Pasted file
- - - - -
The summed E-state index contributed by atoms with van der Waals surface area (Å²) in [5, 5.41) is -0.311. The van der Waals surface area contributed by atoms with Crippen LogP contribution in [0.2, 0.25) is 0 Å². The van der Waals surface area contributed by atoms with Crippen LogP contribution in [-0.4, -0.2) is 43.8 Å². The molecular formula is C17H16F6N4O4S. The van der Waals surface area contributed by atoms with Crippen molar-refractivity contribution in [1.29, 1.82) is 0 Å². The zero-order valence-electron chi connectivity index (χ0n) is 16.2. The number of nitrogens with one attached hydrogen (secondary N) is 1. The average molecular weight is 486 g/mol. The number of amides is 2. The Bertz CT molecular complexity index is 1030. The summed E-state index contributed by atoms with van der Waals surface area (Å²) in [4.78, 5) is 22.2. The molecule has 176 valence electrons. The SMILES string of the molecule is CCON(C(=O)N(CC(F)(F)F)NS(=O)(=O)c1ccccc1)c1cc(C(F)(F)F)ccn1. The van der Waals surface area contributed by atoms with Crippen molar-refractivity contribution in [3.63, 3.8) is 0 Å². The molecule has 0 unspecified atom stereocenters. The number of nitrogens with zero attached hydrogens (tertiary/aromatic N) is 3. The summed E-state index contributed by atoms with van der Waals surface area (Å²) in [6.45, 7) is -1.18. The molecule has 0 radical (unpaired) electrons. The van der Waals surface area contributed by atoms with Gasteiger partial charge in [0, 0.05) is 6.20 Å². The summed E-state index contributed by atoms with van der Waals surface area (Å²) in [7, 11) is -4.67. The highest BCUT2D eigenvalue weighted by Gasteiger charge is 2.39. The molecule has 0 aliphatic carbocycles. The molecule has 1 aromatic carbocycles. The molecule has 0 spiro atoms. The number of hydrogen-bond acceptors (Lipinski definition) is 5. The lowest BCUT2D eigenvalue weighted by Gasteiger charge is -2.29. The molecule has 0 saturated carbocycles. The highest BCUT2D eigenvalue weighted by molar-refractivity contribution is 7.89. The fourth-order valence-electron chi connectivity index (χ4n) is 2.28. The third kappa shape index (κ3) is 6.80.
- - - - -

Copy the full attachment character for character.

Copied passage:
The summed E-state index contributed by atoms with van der Waals surface area (Å²) in [5, 5.41) is -0.311. The van der Waals surface area contributed by atoms with Crippen LogP contribution in [0.2, 0.25) is 0 Å². The van der Waals surface area contributed by atoms with Crippen LogP contribution in [-0.4, -0.2) is 43.8 Å². The molecular formula is C17H16F6N4O4S. The van der Waals surface area contributed by atoms with Crippen molar-refractivity contribution in [1.29, 1.82) is 0 Å². The zero-order valence-electron chi connectivity index (χ0n) is 16.2. The number of nitrogens with one attached hydrogen (secondary N) is 1. The average molecular weight is 486 g/mol. The number of amides is 2. The Bertz CT molecular complexity index is 1030. The summed E-state index contributed by atoms with van der Waals surface area (Å²) in [4.78, 5) is 22.2. The molecule has 176 valence electrons. The SMILES string of the molecule is CCON(C(=O)N(CC(F)(F)F)NS(=O)(=O)c1ccccc1)c1cc(C(F)(F)F)ccn1. The van der Waals surface area contributed by atoms with Crippen molar-refractivity contribution in [3.63, 3.8) is 0 Å². The molecule has 0 unspecified atom stereocenters. The number of nitrogens with zero attached hydrogens (tertiary/aromatic N) is 3. The summed E-state index contributed by atoms with van der Waals surface area (Å²) in [6.45, 7) is -1.18. The molecule has 0 radical (unpaired) electrons. The van der Waals surface area contributed by atoms with Gasteiger partial charge in [0, 0.05) is 6.20 Å². The summed E-state index contributed by atoms with van der Waals surface area (Å²) in [7, 11) is -4.67. The highest BCUT2D eigenvalue weighted by Gasteiger charge is 2.39. The molecule has 0 aliphatic carbocycles. The molecule has 1 aromatic carbocycles. The molecule has 0 spiro atoms. The number of hydrogen-bond acceptors (Lipinski definition) is 5. The lowest BCUT2D eigenvalue weighted by Gasteiger charge is -2.29. The molecule has 0 saturated carbocycles. The highest BCUT2D eigenvalue weighted by molar-refractivity contribution is 7.89. The fourth-order valence-electron chi connectivity index (χ4n) is 2.28. The third kappa shape index (κ3) is 6.80.